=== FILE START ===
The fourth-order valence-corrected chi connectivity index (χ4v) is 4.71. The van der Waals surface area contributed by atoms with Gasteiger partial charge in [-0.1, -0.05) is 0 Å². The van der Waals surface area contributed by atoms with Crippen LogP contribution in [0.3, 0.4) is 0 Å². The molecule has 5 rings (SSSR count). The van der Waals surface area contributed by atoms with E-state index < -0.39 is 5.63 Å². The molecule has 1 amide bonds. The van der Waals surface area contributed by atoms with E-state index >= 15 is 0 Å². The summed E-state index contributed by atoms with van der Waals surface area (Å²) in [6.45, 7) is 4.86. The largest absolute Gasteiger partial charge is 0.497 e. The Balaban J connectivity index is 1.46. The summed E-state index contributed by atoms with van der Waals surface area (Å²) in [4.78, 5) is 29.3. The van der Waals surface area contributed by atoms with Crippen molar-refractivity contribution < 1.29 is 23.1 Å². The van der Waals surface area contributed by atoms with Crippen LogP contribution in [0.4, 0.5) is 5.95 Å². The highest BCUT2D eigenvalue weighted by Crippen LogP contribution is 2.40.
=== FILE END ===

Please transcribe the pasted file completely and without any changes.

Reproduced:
The fourth-order valence-corrected chi connectivity index (χ4v) is 4.71. The van der Waals surface area contributed by atoms with Gasteiger partial charge in [-0.1, -0.05) is 0 Å². The van der Waals surface area contributed by atoms with Crippen LogP contribution in [0.3, 0.4) is 0 Å². The molecule has 5 rings (SSSR count). The van der Waals surface area contributed by atoms with E-state index < -0.39 is 5.63 Å². The molecule has 1 amide bonds. The van der Waals surface area contributed by atoms with E-state index >= 15 is 0 Å². The summed E-state index contributed by atoms with van der Waals surface area (Å²) in [6.45, 7) is 4.86. The largest absolute Gasteiger partial charge is 0.497 e. The Balaban J connectivity index is 1.46. The summed E-state index contributed by atoms with van der Waals surface area (Å²) in [4.78, 5) is 29.3. The van der Waals surface area contributed by atoms with Crippen molar-refractivity contribution < 1.29 is 23.1 Å². The van der Waals surface area contributed by atoms with Crippen LogP contribution in [0.4, 0.5) is 5.95 Å². The highest BCUT2D eigenvalue weighted by Crippen LogP contribution is 2.40.